One of the most investigated topics in palaeoanthropology is the pivotal phase in human evolution represented by the Middle to Upper Palaeolithic in Western Eurasia. When and how early Homo sapiens replaced the native population, Homo neanderthalensis, and the relations between these biological taxa and their respective material cultures are subjects of heated debate. Pieces of this intriguing puzzle have been unveiled in recent years from the cultural complexes known as the final Mousterian, the Uluzzian and the Protoaurignacian, which spread across the central Mediterranean rim from the Italian peninsula to the south of the Balkans (Palma di Cesnola 1989; Moroni et al. 2013). At present, the Uluzzian is the oldest known cultural expression associated with Anatomically Modern Humans (Benazzi et al. 2011) and is currently best known by its stratigraphic position above the final Mousterian in cave sedimentary sequences. This has also been observed in northern Italian caves, which expanded its cultural borders from what was thought to be exclusively southern after the discovery of assemblages at Grotta Fumane (Peresani et al. 2016) and at Riparo Broion (Peresani et al., 2019). This geographical space constrained from the Apennine, the Southern Alps, the Dinarids and the shallow Adriatic reach of MIS3, features high ecological diversity, and is of pivotal importance for influencing the possible human migratory routes and interactions between these biocultural worlds. To contribute to disentangle the story of the first modern human arrivals and the last Neanderthals in this area, we display on a behavioural perspective the possible relations occurred among different human groups by resuming a set of recently achieved evidence on chronology, human ecology and cultural aspects in the effort to evaluate the implications of innovations recorded in the 50-40 ky BP time frame.

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Event Information:

Date, Time:27/01/2020, 16:00 h – 17:30 h

Location: Hörsaal Geologie (310/EG/030), Zülpicher Str. 49a, Cologne
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Bahru Zinaye Asegahegn: Late Quaternary environmental change on the Southeastern Ethiopian Highlands inferred from the recently dried up Lake Haramaya

by Bahru Zinaye Asegahegn,
University of Cologne

Lacustrine sediments are considered to be the most common, usually long and reliable continental climate archives. This project focuses on the reconstruction of environmental conditions, by using lake sediment cores and geochemical proxies, since the time frame of first appearance of Anatomically Modern Humans (AMH) in Ethiopia and their dispersal across and out of Africa to elucidate the reason behind the movement with regard to the different “out of Africa” hypotheses. Furthermore, understanding the past environment and the human response to the changing climate and environmental conditions is vital for devising a mechanism to adapt to the new environment. Here, we will present the study site, its current geo-environmental setting, the methodologies we use and the preliminary results.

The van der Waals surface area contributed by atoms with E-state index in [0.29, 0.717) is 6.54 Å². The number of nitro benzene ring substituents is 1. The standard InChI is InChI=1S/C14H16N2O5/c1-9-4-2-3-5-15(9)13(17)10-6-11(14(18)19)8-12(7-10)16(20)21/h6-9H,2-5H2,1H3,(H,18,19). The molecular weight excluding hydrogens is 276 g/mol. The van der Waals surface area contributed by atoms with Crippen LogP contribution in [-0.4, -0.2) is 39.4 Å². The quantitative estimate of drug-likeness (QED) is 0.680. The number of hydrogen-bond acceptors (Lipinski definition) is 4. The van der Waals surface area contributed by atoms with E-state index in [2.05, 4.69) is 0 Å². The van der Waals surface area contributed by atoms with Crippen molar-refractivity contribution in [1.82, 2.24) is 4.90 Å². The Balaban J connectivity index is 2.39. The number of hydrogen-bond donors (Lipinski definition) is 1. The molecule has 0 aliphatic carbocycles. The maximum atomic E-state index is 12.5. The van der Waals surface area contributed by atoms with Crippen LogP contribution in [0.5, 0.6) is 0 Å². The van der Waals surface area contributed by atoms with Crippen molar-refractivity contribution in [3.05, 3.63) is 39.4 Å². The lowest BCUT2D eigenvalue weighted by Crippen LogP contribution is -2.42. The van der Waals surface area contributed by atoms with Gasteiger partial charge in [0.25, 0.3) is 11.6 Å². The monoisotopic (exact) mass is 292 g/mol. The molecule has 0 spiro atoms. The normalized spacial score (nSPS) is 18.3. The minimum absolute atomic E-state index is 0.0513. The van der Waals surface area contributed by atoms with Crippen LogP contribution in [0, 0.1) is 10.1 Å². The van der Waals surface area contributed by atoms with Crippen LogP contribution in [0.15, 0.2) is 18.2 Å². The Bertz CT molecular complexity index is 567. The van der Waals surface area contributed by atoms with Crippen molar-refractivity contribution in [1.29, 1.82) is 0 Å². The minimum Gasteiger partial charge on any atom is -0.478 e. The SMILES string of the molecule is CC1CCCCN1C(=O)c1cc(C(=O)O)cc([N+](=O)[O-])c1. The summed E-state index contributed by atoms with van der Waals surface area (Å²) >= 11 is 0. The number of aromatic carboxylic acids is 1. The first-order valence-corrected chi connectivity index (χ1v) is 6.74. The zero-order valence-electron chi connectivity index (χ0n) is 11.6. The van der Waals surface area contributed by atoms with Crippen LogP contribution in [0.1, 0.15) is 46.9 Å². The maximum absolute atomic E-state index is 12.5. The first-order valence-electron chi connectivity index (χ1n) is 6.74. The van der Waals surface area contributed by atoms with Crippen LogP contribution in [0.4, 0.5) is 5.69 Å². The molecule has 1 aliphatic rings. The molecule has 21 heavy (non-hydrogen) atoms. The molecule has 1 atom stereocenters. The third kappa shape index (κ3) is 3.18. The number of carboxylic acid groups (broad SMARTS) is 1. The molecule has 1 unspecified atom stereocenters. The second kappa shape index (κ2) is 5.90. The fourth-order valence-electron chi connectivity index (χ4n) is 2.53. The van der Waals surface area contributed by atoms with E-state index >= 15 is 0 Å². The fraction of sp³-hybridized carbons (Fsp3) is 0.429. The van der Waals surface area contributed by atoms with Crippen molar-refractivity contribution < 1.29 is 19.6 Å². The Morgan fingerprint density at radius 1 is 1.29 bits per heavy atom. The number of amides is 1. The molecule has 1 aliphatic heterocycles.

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Event Information:

Date, Time:27/01/2020, 14:15 h – 15:45 h

Location: Hörsaal Geologie (310/EG/030), Zülpicher Str. 49a, Cologne
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Katharina Neumann & Barbara Eichhorn: Phytoliths as proxy for African palaeoenvironment and human evolution – chances and limits

by Katharina Neumann & Barbara Eichhorn,
University Frankfurt

Phytoliths are solid silica bodies formed in various plant tissues and organs, e.g. in leaves, stems, fruits and seeds. Due to their very durable nature, they are often present in ancient sediments and soils where other plant remains have not been preserved. Therefore they can play an important role for reconstructions of palaeoenvironments and human plant use in the past. Grasses (Poaceae) produce a myriad of different phytolith morphotypes and are therefore well-suited for palaeoenvironmental reconstructions, especially in Africa where savannas and grasslands constitute the majority of vegetation types. Woody plants and herbs, on the other hand, often have only very few or unspecific phytoliths and are therefore mostly under-represented in phytolith assemblages. We will discuss potential and limitations of phytolith research in West, Central and East Africa, based on recent case studies.

 

 

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Event Information:

Date, Time:13/01/2020, 16:00 h – 17:30 h

Location: Hörsaal Geologie (310/EG/030), Zülpicher Str. 49a, Cologne